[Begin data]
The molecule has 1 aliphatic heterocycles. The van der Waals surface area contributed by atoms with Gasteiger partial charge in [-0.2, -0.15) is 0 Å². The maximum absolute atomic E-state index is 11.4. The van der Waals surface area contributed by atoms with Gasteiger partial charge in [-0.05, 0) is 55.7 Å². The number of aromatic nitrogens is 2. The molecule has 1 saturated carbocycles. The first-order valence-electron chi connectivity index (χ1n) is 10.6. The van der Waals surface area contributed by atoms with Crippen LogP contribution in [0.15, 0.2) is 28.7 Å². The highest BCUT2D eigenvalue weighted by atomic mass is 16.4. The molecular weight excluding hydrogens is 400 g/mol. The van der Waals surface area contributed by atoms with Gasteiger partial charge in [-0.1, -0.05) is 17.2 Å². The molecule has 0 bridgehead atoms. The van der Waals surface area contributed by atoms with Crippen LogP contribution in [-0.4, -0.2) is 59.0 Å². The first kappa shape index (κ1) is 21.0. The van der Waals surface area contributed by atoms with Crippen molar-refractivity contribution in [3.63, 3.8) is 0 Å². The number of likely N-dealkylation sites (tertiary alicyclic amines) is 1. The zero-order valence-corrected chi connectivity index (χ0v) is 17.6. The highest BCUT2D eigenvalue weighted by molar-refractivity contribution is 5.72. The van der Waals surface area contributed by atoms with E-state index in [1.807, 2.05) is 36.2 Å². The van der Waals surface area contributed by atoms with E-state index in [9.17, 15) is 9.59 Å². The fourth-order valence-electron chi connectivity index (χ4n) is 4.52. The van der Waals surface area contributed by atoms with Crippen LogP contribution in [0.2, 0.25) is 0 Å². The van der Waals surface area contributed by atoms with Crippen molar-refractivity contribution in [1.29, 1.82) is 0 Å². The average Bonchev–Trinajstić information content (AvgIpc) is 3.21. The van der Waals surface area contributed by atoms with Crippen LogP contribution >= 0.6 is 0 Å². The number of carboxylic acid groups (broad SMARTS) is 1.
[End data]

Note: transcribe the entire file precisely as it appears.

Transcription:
The molecule has 1 aliphatic heterocycles. The van der Waals surface area contributed by atoms with Gasteiger partial charge in [-0.2, -0.15) is 0 Å². The maximum absolute atomic E-state index is 11.4. The van der Waals surface area contributed by atoms with Gasteiger partial charge in [-0.05, 0) is 55.7 Å². The number of aromatic nitrogens is 2. The molecule has 1 saturated carbocycles. The first-order valence-electron chi connectivity index (χ1n) is 10.6. The van der Waals surface area contributed by atoms with Crippen LogP contribution in [0.15, 0.2) is 28.7 Å². The highest BCUT2D eigenvalue weighted by atomic mass is 16.4. The molecular weight excluding hydrogens is 400 g/mol. The van der Waals surface area contributed by atoms with Gasteiger partial charge in [-0.1, -0.05) is 17.2 Å². The molecule has 0 bridgehead atoms. The van der Waals surface area contributed by atoms with Crippen LogP contribution in [-0.4, -0.2) is 59.0 Å². The first kappa shape index (κ1) is 21.0. The van der Waals surface area contributed by atoms with Crippen molar-refractivity contribution in [3.63, 3.8) is 0 Å². The number of likely N-dealkylation sites (tertiary alicyclic amines) is 1. The zero-order valence-corrected chi connectivity index (χ0v) is 17.6. The highest BCUT2D eigenvalue weighted by molar-refractivity contribution is 5.72. The van der Waals surface area contributed by atoms with E-state index in [1.807, 2.05) is 36.2 Å². The van der Waals surface area contributed by atoms with E-state index in [9.17, 15) is 9.59 Å². The fourth-order valence-electron chi connectivity index (χ4n) is 4.52. The van der Waals surface area contributed by atoms with Crippen LogP contribution in [0.2, 0.25) is 0 Å². The van der Waals surface area contributed by atoms with Crippen molar-refractivity contribution in [1.29, 1.82) is 0 Å². The average Bonchev–Trinajstić information content (AvgIpc) is 3.21. The van der Waals surface area contributed by atoms with Crippen LogP contribution >= 0.6 is 0 Å². The number of carboxylic acid groups (broad SMARTS) is 1.